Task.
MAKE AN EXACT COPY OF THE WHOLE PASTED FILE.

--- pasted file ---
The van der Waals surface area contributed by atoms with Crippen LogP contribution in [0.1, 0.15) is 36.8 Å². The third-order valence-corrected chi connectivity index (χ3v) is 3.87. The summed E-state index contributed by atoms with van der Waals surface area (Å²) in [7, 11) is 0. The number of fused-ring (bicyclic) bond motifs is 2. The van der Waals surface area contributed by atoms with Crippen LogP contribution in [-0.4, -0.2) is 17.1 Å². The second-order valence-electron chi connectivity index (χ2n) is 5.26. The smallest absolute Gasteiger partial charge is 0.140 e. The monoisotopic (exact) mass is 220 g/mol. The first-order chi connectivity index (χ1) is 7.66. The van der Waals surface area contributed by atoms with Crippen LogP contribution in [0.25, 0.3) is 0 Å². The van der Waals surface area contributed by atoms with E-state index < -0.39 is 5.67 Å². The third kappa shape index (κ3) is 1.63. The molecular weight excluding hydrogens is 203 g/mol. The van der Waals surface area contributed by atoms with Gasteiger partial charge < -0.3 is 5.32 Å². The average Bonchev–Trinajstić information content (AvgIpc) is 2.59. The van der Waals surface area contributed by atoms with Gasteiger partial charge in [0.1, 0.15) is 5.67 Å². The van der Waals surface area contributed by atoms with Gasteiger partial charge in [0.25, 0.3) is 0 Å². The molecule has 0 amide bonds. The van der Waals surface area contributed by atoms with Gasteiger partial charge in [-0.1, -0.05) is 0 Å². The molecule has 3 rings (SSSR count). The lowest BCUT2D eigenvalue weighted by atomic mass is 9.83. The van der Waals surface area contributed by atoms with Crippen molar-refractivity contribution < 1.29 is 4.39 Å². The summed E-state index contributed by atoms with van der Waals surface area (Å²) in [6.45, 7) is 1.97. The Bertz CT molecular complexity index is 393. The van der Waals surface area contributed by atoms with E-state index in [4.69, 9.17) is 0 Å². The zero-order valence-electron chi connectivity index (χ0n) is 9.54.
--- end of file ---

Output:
The van der Waals surface area contributed by atoms with Crippen LogP contribution in [0.1, 0.15) is 36.8 Å². The third-order valence-corrected chi connectivity index (χ3v) is 3.87. The summed E-state index contributed by atoms with van der Waals surface area (Å²) in [7, 11) is 0. The number of fused-ring (bicyclic) bond motifs is 2. The van der Waals surface area contributed by atoms with Crippen LogP contribution in [-0.4, -0.2) is 17.1 Å². The second-order valence-electron chi connectivity index (χ2n) is 5.26. The smallest absolute Gasteiger partial charge is 0.140 e. The monoisotopic (exact) mass is 220 g/mol. The first-order chi connectivity index (χ1) is 7.66. The van der Waals surface area contributed by atoms with Crippen LogP contribution in [0.25, 0.3) is 0 Å². The van der Waals surface area contributed by atoms with E-state index < -0.39 is 5.67 Å². The third kappa shape index (κ3) is 1.63. The molecular weight excluding hydrogens is 203 g/mol. The van der Waals surface area contributed by atoms with Gasteiger partial charge < -0.3 is 5.32 Å². The average Bonchev–Trinajstić information content (AvgIpc) is 2.59. The van der Waals surface area contributed by atoms with Gasteiger partial charge in [0.1, 0.15) is 5.67 Å². The van der Waals surface area contributed by atoms with Gasteiger partial charge in [0.25, 0.3) is 0 Å². The molecule has 0 amide bonds. The van der Waals surface area contributed by atoms with Gasteiger partial charge in [-0.1, -0.05) is 0 Å². The molecule has 3 rings (SSSR count). The lowest BCUT2D eigenvalue weighted by atomic mass is 9.83. The van der Waals surface area contributed by atoms with Crippen molar-refractivity contribution < 1.29 is 4.39 Å². The summed E-state index contributed by atoms with van der Waals surface area (Å²) in [6.45, 7) is 1.97. The Bertz CT molecular complexity index is 393. The van der Waals surface area contributed by atoms with E-state index in [4.69, 9.17) is 0 Å². The zero-order valence-electron chi connectivity index (χ0n) is 9.54.